NEW DELHI - India hopes the resignation of Nepal’s Prime Minister, K.P. Oli, will pave the way for a restoration of warm ties with New Delhi.
Oli had steered the Himalayan nation closer to China, which has been trying to increase its influence in South Asia. However, analysts say Beijing’s growing footprint in Nepal may be there to stay.
Oli resigned on Sunday just before a no confidence motion that could have toppled him. The two large groups that pushed for his removal, the Communist Party of Nepal (Maoist Center) and the Nepali Congress are expected to form a share power-sharing government with Maoist chief Prachanda becoming prime minister.
During Oli’s nine-month tenure, “China’s influence has definitely increased,” said Yubaraj Ghimire, an independent political commentator in Kathmandu.
Oli took power when anti-India sentiment was running high as Nepal blamed New Delhi for a five-month border blockade by ethnic protestors that created massive shortages and hardship in the landlocked country.
As the blockade turned the spotlight on landlocked Nepal’s critical dependence on India, rival China sent some fuel to ease shortages despite the difficult Himalayan terrain.
During a visit by Oli to Beijing in March, he signed energy supply and trade agreements and China agreed to allow Nepal to conduct foreign trade via its ports. Beijing also offered to improve road and explore building rail links over the high mountains to improve transportation links, which are minimal. China has already made substantial investments in infrastructure projects in Nepal.
Before resigning, Oli expressed concern that projects he began could founder. Some of his supporters blamed New Delhi for the political jockeying that forced him to step down.
In the Indian capital, Oli’s resignation has raised hopes about reversing the erosion in New Delhi’s influence.
“The anxiety that Nepal is drifting too close to China would perhaps be moderated,” said Sukh Deo Muni, an expert in South Asian affairs at the Institute of Defense Studies and Analyses in New Delhi. However, he cautions, “It would be foolish in New Delhi to expect that the Nepalese are going to give up on the China front. Therefore, a lot will be done by Delhi itself to bridge its alienation gap with Nepal.”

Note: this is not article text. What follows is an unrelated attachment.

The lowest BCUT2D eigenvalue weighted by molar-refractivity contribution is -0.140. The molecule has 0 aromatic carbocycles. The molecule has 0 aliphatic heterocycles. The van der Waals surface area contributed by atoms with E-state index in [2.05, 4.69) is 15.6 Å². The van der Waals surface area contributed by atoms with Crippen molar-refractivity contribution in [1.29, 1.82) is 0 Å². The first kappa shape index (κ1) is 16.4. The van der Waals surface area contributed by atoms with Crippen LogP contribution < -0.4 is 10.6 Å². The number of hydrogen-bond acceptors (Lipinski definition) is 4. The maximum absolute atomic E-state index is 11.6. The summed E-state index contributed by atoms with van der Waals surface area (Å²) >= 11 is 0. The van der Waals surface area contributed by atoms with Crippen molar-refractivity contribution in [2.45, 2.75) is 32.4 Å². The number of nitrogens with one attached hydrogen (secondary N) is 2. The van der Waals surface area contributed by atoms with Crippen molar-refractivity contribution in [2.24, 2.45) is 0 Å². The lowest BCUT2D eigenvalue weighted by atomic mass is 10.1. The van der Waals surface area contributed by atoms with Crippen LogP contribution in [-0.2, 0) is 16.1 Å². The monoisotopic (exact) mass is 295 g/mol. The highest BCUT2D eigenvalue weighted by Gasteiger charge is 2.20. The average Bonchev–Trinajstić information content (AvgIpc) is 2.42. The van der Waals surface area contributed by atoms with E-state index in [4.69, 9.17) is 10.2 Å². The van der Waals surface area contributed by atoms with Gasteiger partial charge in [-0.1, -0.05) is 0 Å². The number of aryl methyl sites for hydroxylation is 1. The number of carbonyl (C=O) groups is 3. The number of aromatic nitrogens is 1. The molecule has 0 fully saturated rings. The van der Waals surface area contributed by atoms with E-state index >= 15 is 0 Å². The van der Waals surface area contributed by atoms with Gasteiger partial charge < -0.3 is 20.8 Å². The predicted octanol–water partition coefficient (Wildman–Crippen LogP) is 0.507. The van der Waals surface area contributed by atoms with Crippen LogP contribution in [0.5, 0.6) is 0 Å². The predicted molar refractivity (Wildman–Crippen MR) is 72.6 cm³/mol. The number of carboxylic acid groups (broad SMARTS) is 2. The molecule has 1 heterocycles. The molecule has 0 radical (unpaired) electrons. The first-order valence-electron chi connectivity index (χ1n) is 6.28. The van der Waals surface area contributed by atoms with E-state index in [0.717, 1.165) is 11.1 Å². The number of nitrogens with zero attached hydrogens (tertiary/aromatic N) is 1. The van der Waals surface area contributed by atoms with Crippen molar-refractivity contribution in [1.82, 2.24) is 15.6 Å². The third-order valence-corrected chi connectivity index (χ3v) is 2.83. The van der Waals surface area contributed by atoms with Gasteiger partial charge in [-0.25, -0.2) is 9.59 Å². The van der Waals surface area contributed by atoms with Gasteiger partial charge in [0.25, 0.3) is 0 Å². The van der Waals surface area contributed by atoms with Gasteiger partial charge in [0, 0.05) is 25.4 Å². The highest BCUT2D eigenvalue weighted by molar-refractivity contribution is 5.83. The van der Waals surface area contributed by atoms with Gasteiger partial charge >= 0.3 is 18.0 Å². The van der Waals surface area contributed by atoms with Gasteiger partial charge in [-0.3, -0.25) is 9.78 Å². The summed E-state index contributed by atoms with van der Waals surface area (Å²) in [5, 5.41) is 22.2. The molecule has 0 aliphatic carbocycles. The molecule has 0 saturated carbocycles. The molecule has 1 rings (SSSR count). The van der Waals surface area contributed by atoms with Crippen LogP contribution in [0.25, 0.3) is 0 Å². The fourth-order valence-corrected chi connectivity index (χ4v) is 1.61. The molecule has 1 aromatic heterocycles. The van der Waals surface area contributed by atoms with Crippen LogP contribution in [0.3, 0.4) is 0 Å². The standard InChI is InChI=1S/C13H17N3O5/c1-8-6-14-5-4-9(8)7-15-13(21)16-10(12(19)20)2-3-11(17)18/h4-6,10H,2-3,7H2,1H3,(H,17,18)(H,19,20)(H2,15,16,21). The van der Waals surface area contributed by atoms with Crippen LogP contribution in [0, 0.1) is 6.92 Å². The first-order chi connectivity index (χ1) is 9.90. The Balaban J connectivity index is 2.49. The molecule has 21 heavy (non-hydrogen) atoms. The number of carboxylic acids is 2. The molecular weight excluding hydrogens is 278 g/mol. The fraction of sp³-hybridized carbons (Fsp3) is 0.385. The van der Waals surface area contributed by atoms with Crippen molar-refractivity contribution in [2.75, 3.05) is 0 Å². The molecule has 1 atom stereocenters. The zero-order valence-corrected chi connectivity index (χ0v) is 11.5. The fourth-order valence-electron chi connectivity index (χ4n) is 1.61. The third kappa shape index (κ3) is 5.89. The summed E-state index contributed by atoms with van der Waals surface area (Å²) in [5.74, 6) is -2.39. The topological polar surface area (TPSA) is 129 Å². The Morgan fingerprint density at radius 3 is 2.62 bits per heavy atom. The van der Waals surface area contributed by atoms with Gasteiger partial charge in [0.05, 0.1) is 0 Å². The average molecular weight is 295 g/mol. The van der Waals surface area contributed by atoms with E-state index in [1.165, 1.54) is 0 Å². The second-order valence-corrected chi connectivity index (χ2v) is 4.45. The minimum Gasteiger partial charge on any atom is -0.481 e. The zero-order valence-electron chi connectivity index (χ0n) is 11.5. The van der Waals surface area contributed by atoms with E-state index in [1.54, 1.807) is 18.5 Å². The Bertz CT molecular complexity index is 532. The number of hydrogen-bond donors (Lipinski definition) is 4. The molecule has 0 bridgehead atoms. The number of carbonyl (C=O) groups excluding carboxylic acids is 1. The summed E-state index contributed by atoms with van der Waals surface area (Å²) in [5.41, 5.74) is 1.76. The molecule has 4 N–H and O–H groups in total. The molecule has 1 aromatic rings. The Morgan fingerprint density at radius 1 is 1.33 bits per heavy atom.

Political commentators in Kathmandu said while a new leader might restore a more balanced foreign policy, he will also continue build strong ties with China as anti-India sentiment is still high.
Many were angry with India for putting pressure on the Nepalese government to address the grievances of the Madhesi community, who led the border protests, complaining of insufficient representation in the country’s new constitution.
“The thing about China is that it directly operates through the government, it does not encourage anti-government activity,” said Yubaraj Ghimire. On the other hand, he said India has often been slammed in Nepal for meddling in the tiny country’s affairs.
Analyst Muni admits India faces a tough task to restore its once-dominant influence in Nepal. “It is a new country, it is a young country, it is an aspirant country. The whole concept of blockade has so strongly alienated young people of Nepal that you will find hard work to be done to win them back,” he said.